What’s the Difference between Approved and Unapproved Group Risk Benefits?

– Jennifer Lopes (Director, Cornerstone Employee Benefits)

The world of employee benefits can be complicated and sometimes very difficult to understand. Whether you are an employee, an employer or a HR/payroll manager, it’s important that you understand the risk benefits that you are providing to staff or receiving from your employer.

Group risk benefits should not be confused with pension or provident funds. Risk benefits typically include life insurance, disability or severe illness cover and funeral benefits. These policies only pay out in the event you pass away, or you are unable to work anymore, have a health shock, or you or someone in your family passes away. These benefits are divided into approved and unapproved risk benefits.

But what exactly is the difference?

At Cornerstone Employee Benefits we believe that our clients and fund members should always stay informed and educated about their financial wellness and to answer that very question, we have put together a short summary of the most important differences between approved and unapproved group risk benefits.

Owners of the fund

If the cover you have taken out is provided within a pension or provident fund (except for income protection benefits which are always unapproved), it will be referred to as “approved” cover. In this case, the policy holder will be the retirement fund.

If the cover is provided under a separate or free-standing group risk policy, it will be known as “unapproved” cover. The policyholder will be the employer or company on behalf of the members or employees. Please note that “unapproved” cover simply means that it is not offered under a tax approved retirement fund and doesn’t affect its legitimacy in any way.

Tax implications and estate duty

To determine if your lump sum pay-out will be subject to tax and estate duty and what the extent of this liability will be, it’s vital to know the different tax implications of approved and unapproved funds. Tax implications are also a key factor when deciding how much death cover you ultimately require.

All contributions to approved funds are tax deductible up to 27,5% of taxable income, capped at R350,000 per annum, but the benefit pay-out is subject to tax according to current tax legislation. Lump sum pay-outs from approved group risk funds are not subject to estate duty.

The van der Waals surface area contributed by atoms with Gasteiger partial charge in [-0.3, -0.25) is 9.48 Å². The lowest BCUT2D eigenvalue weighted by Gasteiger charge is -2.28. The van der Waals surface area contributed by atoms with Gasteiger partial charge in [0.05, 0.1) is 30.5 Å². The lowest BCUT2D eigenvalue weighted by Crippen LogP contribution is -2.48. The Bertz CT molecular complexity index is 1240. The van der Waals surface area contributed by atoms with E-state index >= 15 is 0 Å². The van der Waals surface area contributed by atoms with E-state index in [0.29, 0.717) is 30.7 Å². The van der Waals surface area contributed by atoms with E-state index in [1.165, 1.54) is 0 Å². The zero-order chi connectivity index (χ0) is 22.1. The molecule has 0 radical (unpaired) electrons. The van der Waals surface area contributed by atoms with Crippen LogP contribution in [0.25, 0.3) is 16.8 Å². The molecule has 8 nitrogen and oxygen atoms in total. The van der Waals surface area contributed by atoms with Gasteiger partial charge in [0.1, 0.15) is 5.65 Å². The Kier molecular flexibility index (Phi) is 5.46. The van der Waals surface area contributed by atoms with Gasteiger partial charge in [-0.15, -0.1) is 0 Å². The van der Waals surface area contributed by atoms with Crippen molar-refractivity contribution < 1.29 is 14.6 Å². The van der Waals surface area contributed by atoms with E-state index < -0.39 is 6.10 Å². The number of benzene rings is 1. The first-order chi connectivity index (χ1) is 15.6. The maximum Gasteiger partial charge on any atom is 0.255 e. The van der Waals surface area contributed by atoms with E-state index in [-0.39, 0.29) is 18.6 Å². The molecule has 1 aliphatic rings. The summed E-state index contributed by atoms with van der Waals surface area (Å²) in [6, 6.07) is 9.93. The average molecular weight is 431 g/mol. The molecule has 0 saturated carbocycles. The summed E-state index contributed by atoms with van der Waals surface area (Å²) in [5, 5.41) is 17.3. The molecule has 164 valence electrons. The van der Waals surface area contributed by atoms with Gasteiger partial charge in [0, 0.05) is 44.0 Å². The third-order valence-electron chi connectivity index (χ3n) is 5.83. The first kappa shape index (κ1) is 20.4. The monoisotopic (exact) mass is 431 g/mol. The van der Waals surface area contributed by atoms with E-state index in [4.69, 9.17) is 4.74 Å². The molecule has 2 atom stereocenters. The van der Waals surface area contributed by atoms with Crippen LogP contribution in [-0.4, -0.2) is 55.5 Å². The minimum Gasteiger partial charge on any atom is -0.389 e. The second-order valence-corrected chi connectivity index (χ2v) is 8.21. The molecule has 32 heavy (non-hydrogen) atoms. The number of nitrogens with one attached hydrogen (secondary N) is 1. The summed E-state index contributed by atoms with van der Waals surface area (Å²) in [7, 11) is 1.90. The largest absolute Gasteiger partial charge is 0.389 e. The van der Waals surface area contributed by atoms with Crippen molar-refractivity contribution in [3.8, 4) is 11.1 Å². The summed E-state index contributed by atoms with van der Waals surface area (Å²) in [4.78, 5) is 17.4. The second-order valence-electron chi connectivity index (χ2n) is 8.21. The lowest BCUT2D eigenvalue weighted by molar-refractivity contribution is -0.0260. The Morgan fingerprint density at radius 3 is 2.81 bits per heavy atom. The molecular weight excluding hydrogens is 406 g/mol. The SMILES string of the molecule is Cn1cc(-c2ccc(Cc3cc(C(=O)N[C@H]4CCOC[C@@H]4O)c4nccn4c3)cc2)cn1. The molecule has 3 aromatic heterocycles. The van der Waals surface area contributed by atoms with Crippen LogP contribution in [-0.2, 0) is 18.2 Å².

With unapproved group risk funds, contributions are not tax deductible, and the benefit pay-out is tax free, so in a way you will still save on tax in the end. Unapproved death benefits are however
included as deemed property in determining the estate duty liability. Any benefit bequeathed to a surviving spouse will qualify for a section 4(q) deduction which means that the benefit amount will be deducted before the final estate duty liability is determined.  Disability, funeral and severe illness cover from unapproved group risk funds is paid tax free to the member directly.

Nomination forms – For death benefits

The importance of nomination forms cannot be stressed enough! Without a nomination form, you have little control over who receives your death benefit and your funds could end up in a government guardian fund or deceased estate. Approved and unapproved risk benefits have a slightly different way of using nomination forms, however they remain equally important.

With approved risk benefits there will be a board of trustees that will facilitate all claims and pay-outs. You will still be required to complete a nomination form when joining the Fund, or as and when your beneficiary details change; however, the trustees will ultimately decide on the distribution of your death benefits, by exercising their fiduciary duties under Section 37C of the Pension Funds Act, and after investigating your circumstances at death.

Do not be alarmed, your nomination form will still be highly regarded, the trustees are just another safety net to save you from possible mishaps, and to ensure all legal and financial beneficiaries are considered.

For example, if you were amidst a divorce at the time of your death and you haven’t updated your nomination yet, your ex-spouse may receive your full death benefit even though they might not be your wishes. Here the trustees will take the divorce into account and investigate other possibilities.

With an unapproved fund, your nomination form is seen as your last and final wishes. Here, there are no trustees and the full death benefit will be paid out as instructed on the nomination form. Therefore, it is imperative that your nomination of beneficiary form is always kept up to date and is submitted to your HR officer to ensure safe-keeping in your personnel file.

The best way to ensure that you have all the proper documentation in place, is to appoint a qualified employee benefits specialist to assist you. Click here to contact Cornerstone Employee Benefits and see how we can assist. For more interesting and useful content, follow us on Facebook and LinkedIn and remember to subscribe to our monthly newsletter.

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